Rigoletto brings opera to Schuler

Jantzen Hunsaker, Staff Writer
September 15, 2013

Schuler Auditorium hosted Opera Coeur d’Alene Friday night for their production of “Rigoletto,” a 19th century Opera of acclaimed composer Giuseppe Verdi.
According to Aaron Nicholson, Artistic Director at Opera CDA, he chose “Rigoletto” for a two reasons. The Opera “Rigoletto” is widely accepted as the masterpiece of composer Giuseppe Verdi and nearing the Bicentennial of his birth, Nicholson felt that this was a good way to pay homage to a great opera and composer.  “It was also easy to cast locally” Nicholson added. Many of the cast and orchestra are local from the Inland and Pacific Northwest regions.
There was a palpable excitement as the auditorium began to fill with patrons. Nicholson, along with Maestro Andrew Bisantz held a lecture prior to the show to help explain the plot and how they came up with their interpretation of Verdi’s production.  They showed enthusiasm as they walked the audience through the many stages of anger, laughter and grief shown by each individual character.
This is one way that Opera Coeur d’Alene is trying to make opera accessible by everyone and not just the wealthy or retired. While operamerica.org shows the average age of opera patrons as 48, Nate Jolley, President of the Board for Opera CDA has noticed a change.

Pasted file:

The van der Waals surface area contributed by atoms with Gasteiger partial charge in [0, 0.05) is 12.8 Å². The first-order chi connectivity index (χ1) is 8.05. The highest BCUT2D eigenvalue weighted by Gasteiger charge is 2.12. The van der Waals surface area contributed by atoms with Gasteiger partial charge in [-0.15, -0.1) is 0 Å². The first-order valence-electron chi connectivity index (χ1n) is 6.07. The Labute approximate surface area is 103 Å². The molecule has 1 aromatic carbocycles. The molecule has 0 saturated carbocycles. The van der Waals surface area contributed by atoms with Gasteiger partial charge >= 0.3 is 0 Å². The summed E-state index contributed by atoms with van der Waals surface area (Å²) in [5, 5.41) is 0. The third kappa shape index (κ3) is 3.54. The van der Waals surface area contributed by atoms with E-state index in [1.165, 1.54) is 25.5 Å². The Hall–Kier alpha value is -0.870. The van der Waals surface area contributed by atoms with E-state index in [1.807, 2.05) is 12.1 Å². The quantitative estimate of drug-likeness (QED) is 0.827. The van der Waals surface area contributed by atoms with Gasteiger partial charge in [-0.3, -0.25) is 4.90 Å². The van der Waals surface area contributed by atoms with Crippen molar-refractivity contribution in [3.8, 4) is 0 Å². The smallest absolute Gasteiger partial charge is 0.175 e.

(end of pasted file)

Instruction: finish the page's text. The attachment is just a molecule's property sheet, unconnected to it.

“It seems like Opera has been a growing interest among students and younger people, I think it’s great” Jolley said. He was one of the people consistently manning the ticket table leading up to the event to help students and the community and offer further information for other Opera Coeur d’Alene events.
Besides the language barriers being a possible hindrance, money can also play a factor. The Wall Street Journal has figured the average ticket cost for the Metropolitan Opera as $174.00. We had our own slice of opera pie with Raúl Melo, a celebrated tenor with the Met Opera. Students tickets started at only $15.
The production was top notch and lived up being the highest-level production as Nicholson had stated. With each subsequent movement the applause would get louder and the yells and whistles increased. By the end of the show the applause was almost deafening and followed by a standing ovation for the cast and direction.
With such success at pulling off a large-scale production, there may be a great future for opera in the Northwest.

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